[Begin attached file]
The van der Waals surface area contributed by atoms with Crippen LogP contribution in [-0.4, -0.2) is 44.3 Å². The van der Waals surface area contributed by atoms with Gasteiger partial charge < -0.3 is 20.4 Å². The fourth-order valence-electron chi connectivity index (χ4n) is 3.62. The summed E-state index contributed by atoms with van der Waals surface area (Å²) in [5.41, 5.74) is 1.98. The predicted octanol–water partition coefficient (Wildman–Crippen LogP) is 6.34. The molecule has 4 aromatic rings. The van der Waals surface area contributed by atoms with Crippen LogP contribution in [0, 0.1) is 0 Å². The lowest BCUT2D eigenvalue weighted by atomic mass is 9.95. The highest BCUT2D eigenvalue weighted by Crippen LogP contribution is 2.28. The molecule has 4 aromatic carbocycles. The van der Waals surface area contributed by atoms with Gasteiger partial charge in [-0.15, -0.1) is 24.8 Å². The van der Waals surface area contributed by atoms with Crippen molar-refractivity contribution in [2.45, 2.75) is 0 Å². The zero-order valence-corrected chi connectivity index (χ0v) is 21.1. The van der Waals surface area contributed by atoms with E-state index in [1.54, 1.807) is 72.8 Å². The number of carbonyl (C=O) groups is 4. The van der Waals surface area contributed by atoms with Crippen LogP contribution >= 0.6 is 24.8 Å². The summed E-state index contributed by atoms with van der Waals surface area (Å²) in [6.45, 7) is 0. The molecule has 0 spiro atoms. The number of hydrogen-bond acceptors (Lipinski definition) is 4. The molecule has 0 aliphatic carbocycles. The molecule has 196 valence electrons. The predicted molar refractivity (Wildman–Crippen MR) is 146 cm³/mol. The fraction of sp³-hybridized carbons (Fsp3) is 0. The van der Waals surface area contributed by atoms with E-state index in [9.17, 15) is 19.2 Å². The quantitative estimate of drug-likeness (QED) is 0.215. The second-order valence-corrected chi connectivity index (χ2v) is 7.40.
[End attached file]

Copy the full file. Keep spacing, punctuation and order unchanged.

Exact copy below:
The van der Waals surface area contributed by atoms with Crippen LogP contribution in [-0.4, -0.2) is 44.3 Å². The van der Waals surface area contributed by atoms with Gasteiger partial charge < -0.3 is 20.4 Å². The fourth-order valence-electron chi connectivity index (χ4n) is 3.62. The summed E-state index contributed by atoms with van der Waals surface area (Å²) in [5.41, 5.74) is 1.98. The predicted octanol–water partition coefficient (Wildman–Crippen LogP) is 6.34. The molecule has 4 aromatic rings. The van der Waals surface area contributed by atoms with Crippen LogP contribution in [0, 0.1) is 0 Å². The lowest BCUT2D eigenvalue weighted by atomic mass is 9.95. The highest BCUT2D eigenvalue weighted by Crippen LogP contribution is 2.28. The molecule has 4 aromatic carbocycles. The van der Waals surface area contributed by atoms with Gasteiger partial charge in [-0.15, -0.1) is 24.8 Å². The van der Waals surface area contributed by atoms with Crippen molar-refractivity contribution in [2.45, 2.75) is 0 Å². The zero-order valence-corrected chi connectivity index (χ0v) is 21.1. The van der Waals surface area contributed by atoms with E-state index in [1.54, 1.807) is 72.8 Å². The number of carbonyl (C=O) groups is 4. The van der Waals surface area contributed by atoms with Crippen LogP contribution >= 0.6 is 24.8 Å². The summed E-state index contributed by atoms with van der Waals surface area (Å²) in [6.45, 7) is 0. The molecule has 0 spiro atoms. The number of hydrogen-bond acceptors (Lipinski definition) is 4. The molecule has 0 aliphatic carbocycles. The molecule has 196 valence electrons. The predicted molar refractivity (Wildman–Crippen MR) is 146 cm³/mol. The fraction of sp³-hybridized carbons (Fsp3) is 0. The van der Waals surface area contributed by atoms with E-state index in [9.17, 15) is 19.2 Å². The quantitative estimate of drug-likeness (QED) is 0.215. The second-order valence-corrected chi connectivity index (χ2v) is 7.40.